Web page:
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Hello and welcome – President Obama will finally say something about his plan for NASA – but there are still mixed messages coming out of the space agency – as the space shuttle program winds down – and new commercial players try to spin up. And while SpaceX tried to figure out why a launch pad test ended before it really got started – We are told by the man in charge of the shuttle program that the fleet doesn’t have to stop flying after 4 more flights – it is just a matter of money…more on all of this in a bit – but first I have to tell you about tje Warner Brothers “IMAX: Hubble 3D” movie that captures some of the space shuttle’s greatest moments – and gives those of us who have never been to space – an idea of what it is really like to be there. I am talking about the IMAX Hubble 3-D movie – which premiered this week at the Air and Space Museum in Washington…The movie focuses on the last Hubble repair mission in May. NASA bolted a 3-D IMAX camera into the payload bay of Atlantis – it captured the astronauts at work in a vivid big screen – in your face – kinda way.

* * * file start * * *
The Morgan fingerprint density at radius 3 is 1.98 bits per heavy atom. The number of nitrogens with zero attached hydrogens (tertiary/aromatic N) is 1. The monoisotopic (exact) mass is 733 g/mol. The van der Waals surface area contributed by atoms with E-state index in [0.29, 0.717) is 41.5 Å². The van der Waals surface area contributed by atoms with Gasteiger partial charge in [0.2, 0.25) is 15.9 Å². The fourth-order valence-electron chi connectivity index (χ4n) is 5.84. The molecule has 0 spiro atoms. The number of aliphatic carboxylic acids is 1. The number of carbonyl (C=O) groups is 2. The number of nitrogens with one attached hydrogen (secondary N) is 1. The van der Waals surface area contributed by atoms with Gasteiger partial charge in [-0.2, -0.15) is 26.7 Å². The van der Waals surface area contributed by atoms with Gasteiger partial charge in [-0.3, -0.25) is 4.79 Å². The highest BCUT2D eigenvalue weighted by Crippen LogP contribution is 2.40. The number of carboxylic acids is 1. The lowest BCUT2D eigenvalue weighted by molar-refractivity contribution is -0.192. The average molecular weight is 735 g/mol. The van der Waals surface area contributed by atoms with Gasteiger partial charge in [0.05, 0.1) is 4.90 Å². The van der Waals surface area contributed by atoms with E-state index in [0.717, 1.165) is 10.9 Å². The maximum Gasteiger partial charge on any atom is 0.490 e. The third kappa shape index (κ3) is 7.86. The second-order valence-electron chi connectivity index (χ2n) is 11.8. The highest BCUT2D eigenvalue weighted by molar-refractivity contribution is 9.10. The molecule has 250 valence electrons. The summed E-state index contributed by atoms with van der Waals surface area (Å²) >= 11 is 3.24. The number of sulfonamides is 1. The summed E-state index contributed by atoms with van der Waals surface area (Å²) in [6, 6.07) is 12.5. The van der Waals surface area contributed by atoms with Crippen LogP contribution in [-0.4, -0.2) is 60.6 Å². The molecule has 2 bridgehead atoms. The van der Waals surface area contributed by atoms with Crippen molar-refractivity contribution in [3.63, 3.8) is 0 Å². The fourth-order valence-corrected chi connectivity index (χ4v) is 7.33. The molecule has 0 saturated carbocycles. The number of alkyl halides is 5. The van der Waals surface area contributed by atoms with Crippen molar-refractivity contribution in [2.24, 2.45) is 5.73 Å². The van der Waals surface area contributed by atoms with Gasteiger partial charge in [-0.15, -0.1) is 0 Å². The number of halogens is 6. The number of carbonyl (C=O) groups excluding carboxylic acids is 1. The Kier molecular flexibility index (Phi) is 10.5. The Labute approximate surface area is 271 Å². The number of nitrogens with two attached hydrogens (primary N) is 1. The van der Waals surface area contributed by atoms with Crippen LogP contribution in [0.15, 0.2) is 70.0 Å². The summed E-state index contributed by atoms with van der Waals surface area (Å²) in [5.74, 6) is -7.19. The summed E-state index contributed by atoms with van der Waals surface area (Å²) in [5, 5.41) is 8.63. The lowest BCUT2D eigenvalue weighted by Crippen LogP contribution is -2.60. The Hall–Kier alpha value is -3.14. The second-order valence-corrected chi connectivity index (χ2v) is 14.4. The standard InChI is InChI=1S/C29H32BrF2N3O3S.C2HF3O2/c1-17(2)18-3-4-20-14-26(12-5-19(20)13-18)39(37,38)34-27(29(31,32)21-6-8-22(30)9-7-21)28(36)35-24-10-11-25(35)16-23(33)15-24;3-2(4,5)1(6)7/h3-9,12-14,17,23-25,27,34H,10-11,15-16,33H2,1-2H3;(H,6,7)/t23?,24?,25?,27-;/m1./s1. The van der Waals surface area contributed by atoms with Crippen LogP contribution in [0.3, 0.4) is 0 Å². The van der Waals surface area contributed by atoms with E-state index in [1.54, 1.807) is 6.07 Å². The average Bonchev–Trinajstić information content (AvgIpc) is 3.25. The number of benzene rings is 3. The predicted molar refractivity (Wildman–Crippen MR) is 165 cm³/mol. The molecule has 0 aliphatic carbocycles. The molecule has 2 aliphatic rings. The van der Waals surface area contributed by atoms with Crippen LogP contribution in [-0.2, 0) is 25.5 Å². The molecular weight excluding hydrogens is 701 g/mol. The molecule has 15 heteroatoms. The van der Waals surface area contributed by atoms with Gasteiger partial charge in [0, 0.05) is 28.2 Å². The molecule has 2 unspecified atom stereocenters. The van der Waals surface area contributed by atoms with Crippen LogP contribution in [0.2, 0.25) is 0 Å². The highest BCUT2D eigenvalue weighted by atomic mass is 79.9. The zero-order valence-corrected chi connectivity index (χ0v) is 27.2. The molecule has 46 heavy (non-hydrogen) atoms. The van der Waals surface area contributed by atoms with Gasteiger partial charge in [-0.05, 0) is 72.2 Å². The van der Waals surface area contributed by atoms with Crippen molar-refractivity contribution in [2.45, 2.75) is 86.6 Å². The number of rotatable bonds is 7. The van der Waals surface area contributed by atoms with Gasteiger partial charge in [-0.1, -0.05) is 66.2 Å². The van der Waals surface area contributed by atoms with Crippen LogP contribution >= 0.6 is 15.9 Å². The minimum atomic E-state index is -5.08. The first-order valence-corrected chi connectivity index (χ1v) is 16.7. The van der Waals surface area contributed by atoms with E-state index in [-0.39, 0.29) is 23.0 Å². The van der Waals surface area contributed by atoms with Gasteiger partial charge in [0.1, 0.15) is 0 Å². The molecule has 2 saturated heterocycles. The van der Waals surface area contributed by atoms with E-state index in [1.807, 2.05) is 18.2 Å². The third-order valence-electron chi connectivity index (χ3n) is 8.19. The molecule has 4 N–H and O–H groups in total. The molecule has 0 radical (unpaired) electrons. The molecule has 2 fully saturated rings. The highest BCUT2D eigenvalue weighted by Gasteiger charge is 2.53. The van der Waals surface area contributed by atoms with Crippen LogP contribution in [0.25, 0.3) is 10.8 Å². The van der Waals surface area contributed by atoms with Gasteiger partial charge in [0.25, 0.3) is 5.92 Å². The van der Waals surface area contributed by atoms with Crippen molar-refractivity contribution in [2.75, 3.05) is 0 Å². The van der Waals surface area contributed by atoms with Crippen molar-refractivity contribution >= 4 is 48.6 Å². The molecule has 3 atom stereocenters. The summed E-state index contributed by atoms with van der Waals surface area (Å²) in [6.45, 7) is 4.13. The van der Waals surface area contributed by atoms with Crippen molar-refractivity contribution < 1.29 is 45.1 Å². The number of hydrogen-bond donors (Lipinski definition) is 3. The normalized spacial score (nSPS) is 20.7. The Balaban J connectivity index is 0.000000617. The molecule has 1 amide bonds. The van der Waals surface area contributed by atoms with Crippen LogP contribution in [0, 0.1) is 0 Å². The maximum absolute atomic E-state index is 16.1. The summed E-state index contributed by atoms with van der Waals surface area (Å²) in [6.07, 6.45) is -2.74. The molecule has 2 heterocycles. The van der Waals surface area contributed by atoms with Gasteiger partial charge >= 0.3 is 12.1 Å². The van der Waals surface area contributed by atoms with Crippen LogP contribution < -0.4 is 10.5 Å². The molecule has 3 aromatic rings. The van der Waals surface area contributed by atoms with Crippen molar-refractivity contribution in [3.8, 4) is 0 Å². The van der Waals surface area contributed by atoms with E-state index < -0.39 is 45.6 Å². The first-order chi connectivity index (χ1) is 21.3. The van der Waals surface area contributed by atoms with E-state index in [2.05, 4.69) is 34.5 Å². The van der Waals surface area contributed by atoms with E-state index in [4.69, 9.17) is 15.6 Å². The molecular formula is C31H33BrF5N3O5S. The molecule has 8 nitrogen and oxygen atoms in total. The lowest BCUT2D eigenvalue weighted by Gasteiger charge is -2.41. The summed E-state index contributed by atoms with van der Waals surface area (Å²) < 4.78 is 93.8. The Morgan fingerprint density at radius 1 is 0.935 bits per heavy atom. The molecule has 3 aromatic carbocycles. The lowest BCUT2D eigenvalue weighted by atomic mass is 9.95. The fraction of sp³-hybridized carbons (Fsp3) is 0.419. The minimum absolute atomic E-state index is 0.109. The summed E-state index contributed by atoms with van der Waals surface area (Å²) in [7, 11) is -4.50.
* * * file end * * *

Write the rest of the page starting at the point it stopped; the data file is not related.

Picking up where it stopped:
Leonardo DiCaprio narrates the film. Hubble 3D also includes scenes from the first Hubble repair mission – and the deployment of the telescope as well. But this time there is something different – IMAX took some of the most iconic images captured by Hubble – to the National Center for Super Computing Applications at the University of Illinois Ubrana-Champaign – there the filmmakers and the computer whizzes made those images 3-D – so in this movie not only do you feel as if you are flying on board the shuttle – you also are treated to an amazing 3-D odyssey through distant galaxies and nebulas. It’s an amazing ride…
They rolled out the red carpet at the Air and Space museum for the premiere – the space glitterati – such as it is – was there in large numbers – to see the Hubble 3-D. Now Leonardo sent his regrets from a movie set in Japan – and the real star of the show – Hubble was unable to be there was well – so that meant the big stars of the evening were the crew members of STS-125 – decked out in their blue flight suits – ready for their closeups. The crew of course felt a ton of pressure to fix and improve Hubble for the last time – so you would think shooting the movie would be no problem at all. But get this – they only had 8 minutes worth of film in that 3-D camera in the payload bay. And the camera only shoots 30 seconds at a time. So they had to be extremely careful about when to say “action” – but they had trained for it long and hard – and it all paid off. I spoke to these John Glenn Steven Spielberg hybrids as they walked down the carpet.